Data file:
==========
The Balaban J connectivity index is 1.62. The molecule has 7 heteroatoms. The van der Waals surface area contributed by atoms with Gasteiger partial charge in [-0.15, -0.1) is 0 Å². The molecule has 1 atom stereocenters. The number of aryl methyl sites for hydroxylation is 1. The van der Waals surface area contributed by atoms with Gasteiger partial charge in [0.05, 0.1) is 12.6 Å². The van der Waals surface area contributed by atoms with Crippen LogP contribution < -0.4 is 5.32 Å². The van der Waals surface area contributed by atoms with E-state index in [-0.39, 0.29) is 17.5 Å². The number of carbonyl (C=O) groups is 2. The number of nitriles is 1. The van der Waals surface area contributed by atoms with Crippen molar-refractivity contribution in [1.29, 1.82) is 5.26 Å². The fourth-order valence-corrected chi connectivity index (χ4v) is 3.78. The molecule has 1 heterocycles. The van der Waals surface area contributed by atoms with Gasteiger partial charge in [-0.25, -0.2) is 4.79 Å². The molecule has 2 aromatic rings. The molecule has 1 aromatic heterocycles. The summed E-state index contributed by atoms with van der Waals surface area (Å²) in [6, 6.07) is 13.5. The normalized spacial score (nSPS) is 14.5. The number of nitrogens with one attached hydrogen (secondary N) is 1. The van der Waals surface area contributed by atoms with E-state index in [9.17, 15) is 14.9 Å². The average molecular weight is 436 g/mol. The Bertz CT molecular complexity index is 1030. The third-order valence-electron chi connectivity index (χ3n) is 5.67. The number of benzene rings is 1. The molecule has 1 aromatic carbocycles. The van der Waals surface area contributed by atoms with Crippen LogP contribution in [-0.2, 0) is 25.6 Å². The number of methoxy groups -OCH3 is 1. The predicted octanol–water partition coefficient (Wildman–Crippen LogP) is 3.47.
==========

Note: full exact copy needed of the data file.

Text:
The Balaban J connectivity index is 1.62. The molecule has 7 heteroatoms. The van der Waals surface area contributed by atoms with Gasteiger partial charge in [-0.15, -0.1) is 0 Å². The molecule has 1 atom stereocenters. The number of aryl methyl sites for hydroxylation is 1. The van der Waals surface area contributed by atoms with Gasteiger partial charge in [0.05, 0.1) is 12.6 Å². The van der Waals surface area contributed by atoms with Crippen LogP contribution < -0.4 is 5.32 Å². The van der Waals surface area contributed by atoms with E-state index in [-0.39, 0.29) is 17.5 Å². The number of carbonyl (C=O) groups is 2. The number of nitriles is 1. The van der Waals surface area contributed by atoms with Crippen molar-refractivity contribution in [1.29, 1.82) is 5.26 Å². The fourth-order valence-corrected chi connectivity index (χ4v) is 3.78. The molecule has 1 heterocycles. The van der Waals surface area contributed by atoms with Gasteiger partial charge in [-0.25, -0.2) is 4.79 Å². The molecule has 2 aromatic rings. The molecule has 1 aromatic heterocycles. The summed E-state index contributed by atoms with van der Waals surface area (Å²) in [6, 6.07) is 13.5. The normalized spacial score (nSPS) is 14.5. The number of nitrogens with one attached hydrogen (secondary N) is 1. The van der Waals surface area contributed by atoms with E-state index in [9.17, 15) is 14.9 Å². The average molecular weight is 436 g/mol. The Bertz CT molecular complexity index is 1030. The third-order valence-electron chi connectivity index (χ3n) is 5.67. The number of benzene rings is 1. The molecule has 1 aromatic carbocycles. The van der Waals surface area contributed by atoms with Crippen LogP contribution in [-0.2, 0) is 25.6 Å². The number of methoxy groups -OCH3 is 1. The predicted octanol–water partition coefficient (Wildman–Crippen LogP) is 3.47.